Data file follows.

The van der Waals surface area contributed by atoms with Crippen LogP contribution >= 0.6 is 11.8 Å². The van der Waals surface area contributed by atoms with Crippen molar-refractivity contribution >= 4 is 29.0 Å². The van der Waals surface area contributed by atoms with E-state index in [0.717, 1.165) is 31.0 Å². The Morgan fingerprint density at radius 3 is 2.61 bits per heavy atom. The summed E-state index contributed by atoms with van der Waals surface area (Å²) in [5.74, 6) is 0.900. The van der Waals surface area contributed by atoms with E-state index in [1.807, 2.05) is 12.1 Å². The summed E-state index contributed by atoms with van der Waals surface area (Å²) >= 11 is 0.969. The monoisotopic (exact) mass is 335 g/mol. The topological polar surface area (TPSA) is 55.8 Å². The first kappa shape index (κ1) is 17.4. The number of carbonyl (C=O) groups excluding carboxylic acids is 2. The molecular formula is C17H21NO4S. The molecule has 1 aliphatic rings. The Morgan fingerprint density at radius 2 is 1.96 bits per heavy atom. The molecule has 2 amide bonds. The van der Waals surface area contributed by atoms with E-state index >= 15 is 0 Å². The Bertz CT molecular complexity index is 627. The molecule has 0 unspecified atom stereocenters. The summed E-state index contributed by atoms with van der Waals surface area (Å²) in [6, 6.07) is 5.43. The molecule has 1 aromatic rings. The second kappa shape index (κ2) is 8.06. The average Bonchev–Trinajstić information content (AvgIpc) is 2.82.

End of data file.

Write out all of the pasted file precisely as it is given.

The van der Waals surface area contributed by atoms with Crippen LogP contribution >= 0.6 is 11.8 Å². The van der Waals surface area contributed by atoms with Crippen molar-refractivity contribution >= 4 is 29.0 Å². The van der Waals surface area contributed by atoms with E-state index in [0.717, 1.165) is 31.0 Å². The Morgan fingerprint density at radius 3 is 2.61 bits per heavy atom. The summed E-state index contributed by atoms with van der Waals surface area (Å²) in [5.74, 6) is 0.900. The van der Waals surface area contributed by atoms with E-state index in [1.807, 2.05) is 12.1 Å². The summed E-state index contributed by atoms with van der Waals surface area (Å²) >= 11 is 0.969. The monoisotopic (exact) mass is 335 g/mol. The topological polar surface area (TPSA) is 55.8 Å². The first kappa shape index (κ1) is 17.4. The number of carbonyl (C=O) groups excluding carboxylic acids is 2. The molecular formula is C17H21NO4S. The molecule has 1 aliphatic rings. The Morgan fingerprint density at radius 2 is 1.96 bits per heavy atom. The molecule has 2 amide bonds. The van der Waals surface area contributed by atoms with E-state index >= 15 is 0 Å². The Bertz CT molecular complexity index is 627. The molecule has 0 unspecified atom stereocenters. The summed E-state index contributed by atoms with van der Waals surface area (Å²) in [6, 6.07) is 5.43. The molecule has 1 aromatic rings. The second kappa shape index (κ2) is 8.06. The average Bonchev–Trinajstić information content (AvgIpc) is 2.82.